Tom Judd was born in Lawrenceville, New Jersey in 1952, but grew up from the age of two in Salt Lake City, Utah. Judd attended the University of Utah and the Philadelphia College of Art where he studied with Rafael Ferrer, Bob Kulicke, and Larry Day, graduating with a BFA in painting in 1975.
Judd first exhibited his art work at the Philadelphia Museum of Art in 1979, where at 25 he was included in a survey show entitled "Contemporary Drawing: Philadelphia" curated by Ann Percy and Frank Goodyear. The museum purchased a work from that exhibit for their permanent collection.
Judd went on to exhibit his work in distinguished commercial galleries in Philadelphia and New York City, and in 1984 he was given a solo exhibit at the Pennsylvania Academy of Fine Arts which purchased work for their permanent collection. In 1990, Judd had a ten-year retrospective at the Philadelphia Art Alliance.
He is represented in Museums and commercial galleries across the United States and Canada.
In 1999 I went on a river trip down the main fork of the Salmon River in Idaho with my nine year old son Will and a group of friends. Deep in the interior of the wilderness we came across a compound where a former insurance salesman transformed himself into a mystic mountain man. He built his compound of small cabins with whatever was at hand.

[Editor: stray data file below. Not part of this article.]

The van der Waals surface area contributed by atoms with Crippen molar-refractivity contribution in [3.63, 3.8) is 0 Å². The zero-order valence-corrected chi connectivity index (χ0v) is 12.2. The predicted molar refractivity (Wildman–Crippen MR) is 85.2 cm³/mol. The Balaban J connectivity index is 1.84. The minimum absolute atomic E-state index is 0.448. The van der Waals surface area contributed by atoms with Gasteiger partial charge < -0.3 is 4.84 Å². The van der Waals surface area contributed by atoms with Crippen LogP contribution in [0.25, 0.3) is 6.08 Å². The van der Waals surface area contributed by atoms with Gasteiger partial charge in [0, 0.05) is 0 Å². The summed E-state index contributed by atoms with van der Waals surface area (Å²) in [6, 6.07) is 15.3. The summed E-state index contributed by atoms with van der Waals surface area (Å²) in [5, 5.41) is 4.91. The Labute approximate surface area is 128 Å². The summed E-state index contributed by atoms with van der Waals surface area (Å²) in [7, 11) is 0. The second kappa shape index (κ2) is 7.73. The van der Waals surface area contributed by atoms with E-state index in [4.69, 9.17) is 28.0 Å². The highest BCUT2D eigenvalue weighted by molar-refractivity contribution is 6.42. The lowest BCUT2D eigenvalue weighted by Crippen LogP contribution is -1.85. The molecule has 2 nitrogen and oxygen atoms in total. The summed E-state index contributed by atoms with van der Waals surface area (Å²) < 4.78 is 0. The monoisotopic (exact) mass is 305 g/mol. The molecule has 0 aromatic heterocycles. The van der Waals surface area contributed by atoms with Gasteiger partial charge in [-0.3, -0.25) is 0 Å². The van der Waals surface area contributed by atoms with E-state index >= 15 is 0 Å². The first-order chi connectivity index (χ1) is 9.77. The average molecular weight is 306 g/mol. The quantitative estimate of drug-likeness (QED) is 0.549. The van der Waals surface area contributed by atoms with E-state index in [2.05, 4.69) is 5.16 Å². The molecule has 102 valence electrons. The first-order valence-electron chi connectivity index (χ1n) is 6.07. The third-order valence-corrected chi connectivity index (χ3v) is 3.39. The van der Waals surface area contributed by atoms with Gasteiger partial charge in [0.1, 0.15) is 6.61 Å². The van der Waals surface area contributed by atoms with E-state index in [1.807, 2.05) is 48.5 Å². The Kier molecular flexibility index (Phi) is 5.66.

My favorite room in the compound of cabins was his sleeping quarters. The walls were covered in wallpaper samples, yellowed and peeling. At the time I didn't realize what an impact this experience would have on me.
My work since then has taken on the personality trait of a found object. In this way, my art suggests the finding of an artifact from another time. It imparts the contradictory sense of loss and discovery on the viewer which I felt upon encountering the hermit's compound.
"Field Guide" was a natural extension of the work I've been doing since my Idaho trip. When Barbi Reed suggested sending me topographical survey maps of Idaho's national forests, it was the perfect vehicle for an exhibition in Sun Valley.
The idea of a "field guide" was both appealing and humorous to me. I've always included birds, insects, plant life and animals in my work. However, I don't consider myself to be a Naturalist. I don't pay much attention to the English names of plants and animals, let alone their Latin genus and species. For me it's more about remembering the Forest Rangers' office on family vacations. The combination of the smell of pine and the pictures of the wild kingdom that would lie just around the next bend was a feeling of excitement and inspiration. As with most of the things I like, it is more the romance in the memory than an interest in science.
There is also an association with childhood and a sense of adventure. At the end of the vacation, I loved taking home the souvenirs, replete with deer heads, birds, postcards and maps. In this way, "Field Guide" is my homage to this particularly American experience.